After finding the foregoing facts the judge concluded (1) that the present use of Yogel's property "cannot be maintained without the expenditure of unreasonable sums of money and that such expenditures ... are economically inadvisable"; (2) that in its present condition "the most appropriate use of the ... property is to demolish all buildings ... thereon"; (3) that the present plight of the property involves more than mere pecuniary hardship but is one of extreme pecuniary hardship; (4) that the demolition of the buildings and the construction of the proposed filling station and "lubritorium" are a "reasonable and appropriate development of the ... property"; (5) that by reason of the existing filling stations near the Yogel property the proposed variance would not "significantly jeopardize the uses permitted in that district"; (6) that there are special circumstances attaching to the Yogel property which do not apply to other properties in the district; (7) that granting the variance will not result in material damage or prejudice to other property in the district; (8) that the granting of the variance will promote the general welfare of the city by eliminating a traffic hazard; and (9) that the granting of the variance would result in desirable relief without substantial detriment to the public good and without substantially derogating from the intent and purpose of the zoning ordinance.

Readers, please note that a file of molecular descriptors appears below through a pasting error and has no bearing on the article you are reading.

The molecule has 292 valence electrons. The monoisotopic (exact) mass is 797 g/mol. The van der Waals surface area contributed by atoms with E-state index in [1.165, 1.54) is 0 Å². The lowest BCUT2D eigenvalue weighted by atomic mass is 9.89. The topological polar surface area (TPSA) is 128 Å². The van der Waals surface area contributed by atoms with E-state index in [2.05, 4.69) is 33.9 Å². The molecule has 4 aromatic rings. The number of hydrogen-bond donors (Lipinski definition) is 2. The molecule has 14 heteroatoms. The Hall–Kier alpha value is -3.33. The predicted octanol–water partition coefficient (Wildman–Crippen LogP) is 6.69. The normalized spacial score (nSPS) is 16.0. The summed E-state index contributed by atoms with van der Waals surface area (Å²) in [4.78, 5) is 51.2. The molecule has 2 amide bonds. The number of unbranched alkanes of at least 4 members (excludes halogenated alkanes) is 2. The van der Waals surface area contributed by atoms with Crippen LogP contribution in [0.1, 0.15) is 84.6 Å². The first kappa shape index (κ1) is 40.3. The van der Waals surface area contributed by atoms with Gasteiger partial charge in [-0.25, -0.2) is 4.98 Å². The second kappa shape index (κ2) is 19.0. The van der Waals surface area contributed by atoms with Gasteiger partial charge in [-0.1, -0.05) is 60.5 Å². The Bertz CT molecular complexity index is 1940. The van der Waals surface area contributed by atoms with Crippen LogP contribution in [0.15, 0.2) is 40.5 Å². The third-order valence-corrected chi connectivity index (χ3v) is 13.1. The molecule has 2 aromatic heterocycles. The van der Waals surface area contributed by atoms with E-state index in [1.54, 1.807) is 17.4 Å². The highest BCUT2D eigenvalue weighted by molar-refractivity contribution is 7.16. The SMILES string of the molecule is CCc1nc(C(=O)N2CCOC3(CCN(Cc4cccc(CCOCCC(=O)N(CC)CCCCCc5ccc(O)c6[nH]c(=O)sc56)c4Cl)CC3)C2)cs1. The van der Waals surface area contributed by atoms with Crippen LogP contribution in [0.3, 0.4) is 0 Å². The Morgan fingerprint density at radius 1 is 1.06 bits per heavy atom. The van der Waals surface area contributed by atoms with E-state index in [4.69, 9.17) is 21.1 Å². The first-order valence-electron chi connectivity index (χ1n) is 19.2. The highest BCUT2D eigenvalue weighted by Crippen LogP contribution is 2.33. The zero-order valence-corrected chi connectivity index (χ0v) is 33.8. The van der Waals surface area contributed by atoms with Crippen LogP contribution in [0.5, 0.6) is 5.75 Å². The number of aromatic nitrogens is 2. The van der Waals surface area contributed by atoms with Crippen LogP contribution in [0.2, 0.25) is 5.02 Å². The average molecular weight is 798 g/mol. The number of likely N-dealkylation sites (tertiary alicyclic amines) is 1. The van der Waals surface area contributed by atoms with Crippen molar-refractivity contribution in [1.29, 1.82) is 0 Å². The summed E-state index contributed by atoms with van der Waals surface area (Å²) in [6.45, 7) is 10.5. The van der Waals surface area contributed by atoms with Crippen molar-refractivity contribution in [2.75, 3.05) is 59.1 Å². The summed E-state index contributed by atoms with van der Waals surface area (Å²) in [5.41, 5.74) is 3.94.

*531 By G.L.c. 40A, § 15, a board of appeals is empowered to "authorize upon appeal, or upon petition in cases where a particular use is sought for which no permit is required, with respect to a particular parcel of land or to an existing building thereon a variance from the terms of the applicable zoning ordinance or by-law where, owing to conditions especially affecting such parcel or such building but not affecting generally the zoning district in which it is located, a literal enforcement of the provisions of the ordinance or by-law would involve substantial hardship to the appellant, and where desirable relief may be granted without substantial detriment to the public good and without nullifying or substantially derogating from the intent or purpose of such ordinance or by-law, but not otherwise."